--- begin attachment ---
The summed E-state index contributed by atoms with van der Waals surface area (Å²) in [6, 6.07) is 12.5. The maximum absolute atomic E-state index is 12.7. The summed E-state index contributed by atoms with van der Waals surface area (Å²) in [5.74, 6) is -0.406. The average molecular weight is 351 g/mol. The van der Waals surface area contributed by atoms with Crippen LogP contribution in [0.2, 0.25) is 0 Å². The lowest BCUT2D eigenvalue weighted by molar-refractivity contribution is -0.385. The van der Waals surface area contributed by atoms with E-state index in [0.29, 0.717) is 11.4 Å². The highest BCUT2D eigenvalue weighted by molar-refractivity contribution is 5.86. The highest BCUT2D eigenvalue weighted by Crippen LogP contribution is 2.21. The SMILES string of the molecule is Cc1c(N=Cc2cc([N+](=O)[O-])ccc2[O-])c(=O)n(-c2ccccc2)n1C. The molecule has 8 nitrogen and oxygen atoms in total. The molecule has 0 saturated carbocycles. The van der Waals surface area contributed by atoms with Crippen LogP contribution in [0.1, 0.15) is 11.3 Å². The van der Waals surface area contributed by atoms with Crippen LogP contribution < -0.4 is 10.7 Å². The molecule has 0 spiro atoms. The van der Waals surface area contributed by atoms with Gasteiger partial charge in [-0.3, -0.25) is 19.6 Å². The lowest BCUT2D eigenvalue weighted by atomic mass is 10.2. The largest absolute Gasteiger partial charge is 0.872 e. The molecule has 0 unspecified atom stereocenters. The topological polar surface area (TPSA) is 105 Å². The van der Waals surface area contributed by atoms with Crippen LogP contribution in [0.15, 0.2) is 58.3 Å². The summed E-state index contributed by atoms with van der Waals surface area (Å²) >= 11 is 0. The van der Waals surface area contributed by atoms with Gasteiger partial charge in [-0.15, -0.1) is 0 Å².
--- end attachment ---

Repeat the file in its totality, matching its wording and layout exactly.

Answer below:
The summed E-state index contributed by atoms with van der Waals surface area (Å²) in [6, 6.07) is 12.5. The maximum absolute atomic E-state index is 12.7. The summed E-state index contributed by atoms with van der Waals surface area (Å²) in [5.74, 6) is -0.406. The average molecular weight is 351 g/mol. The van der Waals surface area contributed by atoms with Crippen LogP contribution in [0.2, 0.25) is 0 Å². The lowest BCUT2D eigenvalue weighted by molar-refractivity contribution is -0.385. The van der Waals surface area contributed by atoms with E-state index in [0.29, 0.717) is 11.4 Å². The highest BCUT2D eigenvalue weighted by molar-refractivity contribution is 5.86. The highest BCUT2D eigenvalue weighted by Crippen LogP contribution is 2.21. The SMILES string of the molecule is Cc1c(N=Cc2cc([N+](=O)[O-])ccc2[O-])c(=O)n(-c2ccccc2)n1C. The molecule has 8 nitrogen and oxygen atoms in total. The molecule has 0 saturated carbocycles. The van der Waals surface area contributed by atoms with Crippen LogP contribution in [0.1, 0.15) is 11.3 Å². The van der Waals surface area contributed by atoms with Crippen LogP contribution < -0.4 is 10.7 Å². The molecule has 0 spiro atoms. The van der Waals surface area contributed by atoms with Gasteiger partial charge in [-0.3, -0.25) is 19.6 Å². The lowest BCUT2D eigenvalue weighted by atomic mass is 10.2. The largest absolute Gasteiger partial charge is 0.872 e. The molecule has 0 unspecified atom stereocenters. The topological polar surface area (TPSA) is 105 Å². The van der Waals surface area contributed by atoms with Crippen LogP contribution in [0.15, 0.2) is 58.3 Å². The summed E-state index contributed by atoms with van der Waals surface area (Å²) >= 11 is 0. The van der Waals surface area contributed by atoms with Gasteiger partial charge in [-0.15, -0.1) is 0 Å².